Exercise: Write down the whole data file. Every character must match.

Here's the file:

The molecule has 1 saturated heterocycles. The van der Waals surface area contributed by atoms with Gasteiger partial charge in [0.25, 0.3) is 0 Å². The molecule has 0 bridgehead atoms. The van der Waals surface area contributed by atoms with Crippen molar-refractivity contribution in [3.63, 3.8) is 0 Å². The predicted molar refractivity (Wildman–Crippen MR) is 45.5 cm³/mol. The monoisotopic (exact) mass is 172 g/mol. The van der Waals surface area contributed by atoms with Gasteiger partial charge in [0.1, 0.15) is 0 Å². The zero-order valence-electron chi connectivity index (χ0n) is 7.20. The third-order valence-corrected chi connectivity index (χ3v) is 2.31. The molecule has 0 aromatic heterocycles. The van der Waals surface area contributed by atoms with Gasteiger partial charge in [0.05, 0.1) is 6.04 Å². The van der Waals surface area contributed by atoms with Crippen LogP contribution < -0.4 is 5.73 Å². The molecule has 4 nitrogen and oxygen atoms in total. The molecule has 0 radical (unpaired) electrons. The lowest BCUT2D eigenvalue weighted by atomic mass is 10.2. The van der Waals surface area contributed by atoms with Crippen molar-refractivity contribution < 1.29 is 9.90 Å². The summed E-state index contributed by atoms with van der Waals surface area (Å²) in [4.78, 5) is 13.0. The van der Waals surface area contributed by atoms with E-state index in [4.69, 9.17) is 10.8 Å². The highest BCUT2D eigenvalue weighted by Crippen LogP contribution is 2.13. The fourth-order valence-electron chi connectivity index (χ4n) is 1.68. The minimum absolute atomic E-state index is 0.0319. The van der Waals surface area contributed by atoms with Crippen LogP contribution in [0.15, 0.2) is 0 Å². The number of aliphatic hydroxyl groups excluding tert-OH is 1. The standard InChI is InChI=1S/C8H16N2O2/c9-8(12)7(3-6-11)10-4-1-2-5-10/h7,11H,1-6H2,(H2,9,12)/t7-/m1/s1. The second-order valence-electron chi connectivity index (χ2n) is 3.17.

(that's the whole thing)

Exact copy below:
The molecule has 1 saturated heterocycles. The van der Waals surface area contributed by atoms with Gasteiger partial charge in [0.25, 0.3) is 0 Å². The molecule has 0 bridgehead atoms. The van der Waals surface area contributed by atoms with Crippen molar-refractivity contribution in [3.63, 3.8) is 0 Å². The predicted molar refractivity (Wildman–Crippen MR) is 45.5 cm³/mol. The monoisotopic (exact) mass is 172 g/mol. The van der Waals surface area contributed by atoms with Gasteiger partial charge in [0.1, 0.15) is 0 Å². The zero-order valence-electron chi connectivity index (χ0n) is 7.20. The third-order valence-corrected chi connectivity index (χ3v) is 2.31. The molecule has 0 aromatic heterocycles. The van der Waals surface area contributed by atoms with Gasteiger partial charge in [0.05, 0.1) is 6.04 Å². The van der Waals surface area contributed by atoms with Crippen LogP contribution < -0.4 is 5.73 Å². The molecule has 4 nitrogen and oxygen atoms in total. The molecule has 0 radical (unpaired) electrons. The lowest BCUT2D eigenvalue weighted by atomic mass is 10.2. The van der Waals surface area contributed by atoms with Crippen molar-refractivity contribution < 1.29 is 9.90 Å². The summed E-state index contributed by atoms with van der Waals surface area (Å²) in [4.78, 5) is 13.0. The van der Waals surface area contributed by atoms with E-state index in [4.69, 9.17) is 10.8 Å². The highest BCUT2D eigenvalue weighted by Crippen LogP contribution is 2.13. The fourth-order valence-electron chi connectivity index (χ4n) is 1.68. The minimum absolute atomic E-state index is 0.0319. The van der Waals surface area contributed by atoms with Crippen LogP contribution in [0.15, 0.2) is 0 Å². The number of aliphatic hydroxyl groups excluding tert-OH is 1. The standard InChI is InChI=1S/C8H16N2O2/c9-8(12)7(3-6-11)10-4-1-2-5-10/h7,11H,1-6H2,(H2,9,12)/t7-/m1/s1. The second-order valence-electron chi connectivity index (χ2n) is 3.17.